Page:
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Welcome to a piece of our sweet journey of life. This blog is about our family life-- my husband, my type 1 diabetic kindergartner, my spunky pre-schooler, my newborn baby girl, and myself! Enjoy!

Monday, May 18, 2015

A Post on Insulin & It's Necessary Role

I love reading blogs written by Type 1 Diabetics, or by parents of the younger generation of Type 1 Diabetics.  Nothing takes away the feeling of loneliness more than meeting people who share similar life circumstances.  This is really due to the fact that those people will get it.   They understand your fears and uncertainties, your joys and your let-downs, your highs and lows (or those of your children), etc. 

One blog I follow, Ordinary Lovely, has a great article from November 2014 (Diabetes Awareness Month) entitled "Insulin is Not the Enemy  (Diabetes Awareness Month)" which can be found here. 

That post is so great because it really explains the purpose of insulin.  It's articles like this that made me comfortable (as a D-mom) to give my child insulin in public (ie, at Chick-fil-A, or Costco food-court, etc).  The point is, insulin is not medicine.  It is a hormone that your body needs, and everyone needs it.  A Type One diabetic just has to receive his insulin in a different way since his pancreas no longer produces the hormone.  This article includes a story about serving ice-cream sundaes as dessert, and about how all of the children need insulin to cover the carbs of the ice-cream.  All of the children aside from one have pancreases that produce insulin for them.  The Type One Diabetic child has to have insulin injected, but receiving insulin in that manner doesn't mean that child was bad or ate the wrong thing.  The body needs carbs to survive and to aid in proper brain growth & development.  The dinner guest was alarmed that the child with Type One could eat an ice-cream sundae and was concerned that the child would have to receive insulin for that treat.  The mother gently explained that insulin is not an enemy, and all of the children actually were receiving insulin-- only one of the children had to receive insulin via injection rather than a productive pancreas.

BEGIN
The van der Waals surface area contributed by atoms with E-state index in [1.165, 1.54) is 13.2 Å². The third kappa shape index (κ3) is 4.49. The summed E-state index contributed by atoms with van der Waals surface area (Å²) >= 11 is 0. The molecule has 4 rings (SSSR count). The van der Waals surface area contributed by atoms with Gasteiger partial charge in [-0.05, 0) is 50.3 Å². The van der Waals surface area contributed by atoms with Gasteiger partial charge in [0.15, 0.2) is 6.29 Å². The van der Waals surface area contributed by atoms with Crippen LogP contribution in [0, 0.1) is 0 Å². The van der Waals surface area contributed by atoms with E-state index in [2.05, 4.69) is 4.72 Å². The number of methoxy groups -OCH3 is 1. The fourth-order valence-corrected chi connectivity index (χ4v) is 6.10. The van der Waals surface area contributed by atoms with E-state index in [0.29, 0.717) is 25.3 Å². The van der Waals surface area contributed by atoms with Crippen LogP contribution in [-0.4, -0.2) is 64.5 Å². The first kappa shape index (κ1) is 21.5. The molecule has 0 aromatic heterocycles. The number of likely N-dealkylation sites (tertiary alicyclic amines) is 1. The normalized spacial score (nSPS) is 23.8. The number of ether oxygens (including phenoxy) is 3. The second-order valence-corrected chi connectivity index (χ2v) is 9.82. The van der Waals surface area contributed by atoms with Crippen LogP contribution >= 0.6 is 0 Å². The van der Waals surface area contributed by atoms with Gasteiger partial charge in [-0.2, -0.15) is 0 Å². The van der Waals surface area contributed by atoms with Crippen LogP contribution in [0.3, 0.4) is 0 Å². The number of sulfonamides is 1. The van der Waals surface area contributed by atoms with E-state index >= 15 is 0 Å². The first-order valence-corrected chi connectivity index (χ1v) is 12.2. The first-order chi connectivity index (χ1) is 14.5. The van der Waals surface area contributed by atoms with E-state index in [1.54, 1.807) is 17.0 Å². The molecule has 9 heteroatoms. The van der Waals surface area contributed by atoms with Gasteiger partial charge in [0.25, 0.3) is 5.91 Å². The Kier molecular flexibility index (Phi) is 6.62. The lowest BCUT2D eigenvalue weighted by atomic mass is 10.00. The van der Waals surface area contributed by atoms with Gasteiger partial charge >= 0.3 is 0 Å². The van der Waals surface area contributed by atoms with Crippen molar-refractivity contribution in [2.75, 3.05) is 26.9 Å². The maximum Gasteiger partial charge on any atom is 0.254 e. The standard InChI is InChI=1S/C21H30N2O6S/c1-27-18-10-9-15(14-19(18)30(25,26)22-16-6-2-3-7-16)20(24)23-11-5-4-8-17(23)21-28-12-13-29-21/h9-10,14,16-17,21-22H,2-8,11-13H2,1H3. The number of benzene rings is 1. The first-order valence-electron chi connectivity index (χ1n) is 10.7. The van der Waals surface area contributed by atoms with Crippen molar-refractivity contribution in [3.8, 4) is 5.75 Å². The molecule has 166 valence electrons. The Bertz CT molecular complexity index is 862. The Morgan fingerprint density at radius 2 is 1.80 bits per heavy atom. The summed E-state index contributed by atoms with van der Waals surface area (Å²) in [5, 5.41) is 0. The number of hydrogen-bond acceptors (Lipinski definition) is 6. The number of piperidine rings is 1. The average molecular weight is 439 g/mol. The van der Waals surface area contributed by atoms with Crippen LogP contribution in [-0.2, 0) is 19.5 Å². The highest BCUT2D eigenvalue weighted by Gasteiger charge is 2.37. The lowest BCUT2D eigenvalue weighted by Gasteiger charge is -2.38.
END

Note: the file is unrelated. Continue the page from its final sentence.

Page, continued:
Many times people have come up to me with their well wishes and hoping that Michael won't have to be on insulin forever, and that maybe we can lower the amount of insulin he'll have to get.  No.  That will never happen.  Michael will need insulin because he will need carbs.  The insulin aids in the body's incorporation of the carbs.  This is a necessary function.  Insulin isn't medicine, and therefore, lowering the amount of insulin doesn't earn Michael a gold star or mean that he is getting better.  Until there is a cure for Type One diabetes, one cannot simply "get better."  And, in all fairness, Michael earns gold stars in my book everyday. 

Please read the article (link provided above).  It is really just fantastic.

Until Next Time,

Much love, Reba


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